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Re: [Qemu-devel] qcow2 performance plan

From: Anthony Liguori
Subject: Re: [Qemu-devel] qcow2 performance plan
Date: Tue, 14 Sep 2010 11:16:30 -0500
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On 09/14/2010 11:03 AM, Stefan Hajnoczi wrote:
On Tue, Sep 14, 2010 at 4:47 PM, Kevin Wolf<address@hidden>  wrote:
Am 14.09.2010 17:20, schrieb Anthony Liguori:
On 09/14/2010 10:11 AM, Kevin Wolf wrote:
Am 14.09.2010 15:43, schrieb Anthony Liguori:

Hi Avi,

On 09/14/2010 08:07 AM, Avi Kivity wrote:

   Here's a draft of a plan that should improve qcow2 performance.  It's
written in wiki syntax for eventual upload to wiki.qemu.org; lines
starting with # are numbered lists, not comments.

Thanks for putting this together.  I think it's really useful to think
through the problem before anyone jumps in and starts coding.

= Basics =

At the minimum level, no operation should block the main thread.  This
could be done in two ways: extending the state machine so that each
blocking operation can be performed asynchronously
or by threading: each new operation is handed off to a worker thread.
Since a full state machine is prohibitively complex, this document
will discuss threading.

There's two distinct requirements that must be satisfied by a fast block
device.  The device must have fast implementations of aio functions and
it must support concurrent request processing.

If an aio function blocks in the process of submitting the request, it's
by definition slow.  But even if you may the aio functions fast, you
still need to be able to support concurrent request processing in order
to achieve high throughput.

I'm not going to comment in depth on your threading proposal.  When it
comes to adding concurrency, I think any approach will require a rewrite
of the qcow2 code and if the author of that rewrite is more comfortable
implementing concurrency with threads than with a state machine, I'm
happy with a threaded implementation.

I'd suggest avoiding hyperbole like "a full state machine is
prohibitively complex".  QED is a full state machine.  qcow2 adds a
number of additional states because of the additional metadata and sync
operations but it's not an exponential increase in complexity.

It will be quite some additional states that qcow2 brings in, but I
suspect the really hard thing is getting the dependencies between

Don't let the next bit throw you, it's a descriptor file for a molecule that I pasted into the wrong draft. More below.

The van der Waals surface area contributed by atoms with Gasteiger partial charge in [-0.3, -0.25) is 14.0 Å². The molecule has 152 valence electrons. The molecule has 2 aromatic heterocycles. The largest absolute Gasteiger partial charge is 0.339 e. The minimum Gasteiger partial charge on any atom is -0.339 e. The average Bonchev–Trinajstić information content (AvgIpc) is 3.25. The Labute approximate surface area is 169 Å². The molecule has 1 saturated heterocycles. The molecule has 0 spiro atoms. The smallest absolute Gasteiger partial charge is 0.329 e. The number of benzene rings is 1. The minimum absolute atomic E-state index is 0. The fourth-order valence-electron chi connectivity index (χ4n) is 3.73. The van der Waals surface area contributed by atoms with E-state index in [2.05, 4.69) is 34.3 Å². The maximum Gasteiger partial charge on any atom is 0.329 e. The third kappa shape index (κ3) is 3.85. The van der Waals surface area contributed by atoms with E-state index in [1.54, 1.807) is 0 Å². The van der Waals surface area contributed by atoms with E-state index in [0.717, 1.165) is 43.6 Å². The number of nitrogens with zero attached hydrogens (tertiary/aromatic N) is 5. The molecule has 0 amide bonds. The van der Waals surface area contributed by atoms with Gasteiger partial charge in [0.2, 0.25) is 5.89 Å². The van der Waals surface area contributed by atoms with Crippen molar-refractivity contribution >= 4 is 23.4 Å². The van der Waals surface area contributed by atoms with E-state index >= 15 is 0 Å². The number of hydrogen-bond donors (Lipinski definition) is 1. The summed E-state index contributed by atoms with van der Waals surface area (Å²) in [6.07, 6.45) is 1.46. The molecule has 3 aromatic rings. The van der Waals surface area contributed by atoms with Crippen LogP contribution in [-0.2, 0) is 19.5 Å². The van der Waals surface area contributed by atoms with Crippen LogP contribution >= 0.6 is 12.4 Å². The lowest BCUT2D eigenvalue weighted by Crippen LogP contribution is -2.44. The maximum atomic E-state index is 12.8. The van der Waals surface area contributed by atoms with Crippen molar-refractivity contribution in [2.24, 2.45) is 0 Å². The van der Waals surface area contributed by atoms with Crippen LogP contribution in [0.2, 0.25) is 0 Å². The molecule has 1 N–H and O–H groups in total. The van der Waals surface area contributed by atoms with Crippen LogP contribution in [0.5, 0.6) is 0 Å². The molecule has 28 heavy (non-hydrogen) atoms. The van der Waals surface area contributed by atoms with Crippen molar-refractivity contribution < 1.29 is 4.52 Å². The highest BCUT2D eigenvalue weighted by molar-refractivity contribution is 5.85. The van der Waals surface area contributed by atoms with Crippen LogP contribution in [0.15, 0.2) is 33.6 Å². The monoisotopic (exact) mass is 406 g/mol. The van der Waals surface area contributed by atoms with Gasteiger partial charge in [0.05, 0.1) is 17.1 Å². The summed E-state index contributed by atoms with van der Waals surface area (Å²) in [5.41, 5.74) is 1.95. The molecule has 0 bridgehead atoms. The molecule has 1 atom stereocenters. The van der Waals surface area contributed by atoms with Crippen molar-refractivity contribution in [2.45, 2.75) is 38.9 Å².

requests right.

I just had a look at how QED is doing this, and it seems to take the
easy solution, namely allowing only one allocation at the same time.
One L2 allocation, not cluster allocations.  You can allocate multiple
clusters concurrently and you can read/write L2s concurrently.

Since L2 allocation only happens every 2GB, it's a rare event.
Then your state machine is too complicated for me to understand. :-)

Let me try to chase function pointers for a simple cluster allocation:


This function contains the code to check if the cluster is already
allocated, right?

    n = qed_count_contiguous_clusters(s, request->l2_table->table,
                                      index, n,&offset);
    ret = offset ? QED_CLUSTER_FOUND : QED_CLUSTER_L2;

The callback called from there is qed_aio_write_data(..., ret =
QED_CLUSTER_L2, ...) which means

    bool need_alloc = ret != QED_CLUSTER_FOUND;
    /* Freeze this request if another allocating write is in progress */
    if (need_alloc) {

So where did I start to follow the path of a L2 table allocation instead
of a simple cluster allocation?
qed_aio_write_main() writes the main body of data into the cluster.
Then it decides whether to update/allocate L2 tables if this is an
allocating write.

Right, it should only freeze if the L2 table needs to be allocated, not if it only needs to be updated. IOW,

diff --git a/block/qed.c b/block/qed.c
index 4c4e7a2..0357c03 100644
--- a/block/qed.c
+++ b/block/qed.c
@@ -948,7 +948,7 @@ static void qed_aio_write_data(void *opaque, int ret,

     /* Freeze this request if another allocating write is in progress */
-    if (need_alloc) {
+    if (ret == QED_CLUSTER_L1) {
         if (acb != QSIMPLEQ_FIRST(&s->allocating_write_reqs)) {
             QSIMPLEQ_INSERT_TAIL(&s->allocating_write_reqs, acb, next);

It's being a bit more conservative than it needs to be.


Anthony Liguori

qed_aio_write_l2_update() is the function that gets called to touch
the L2 table (it also handles the allocation case).


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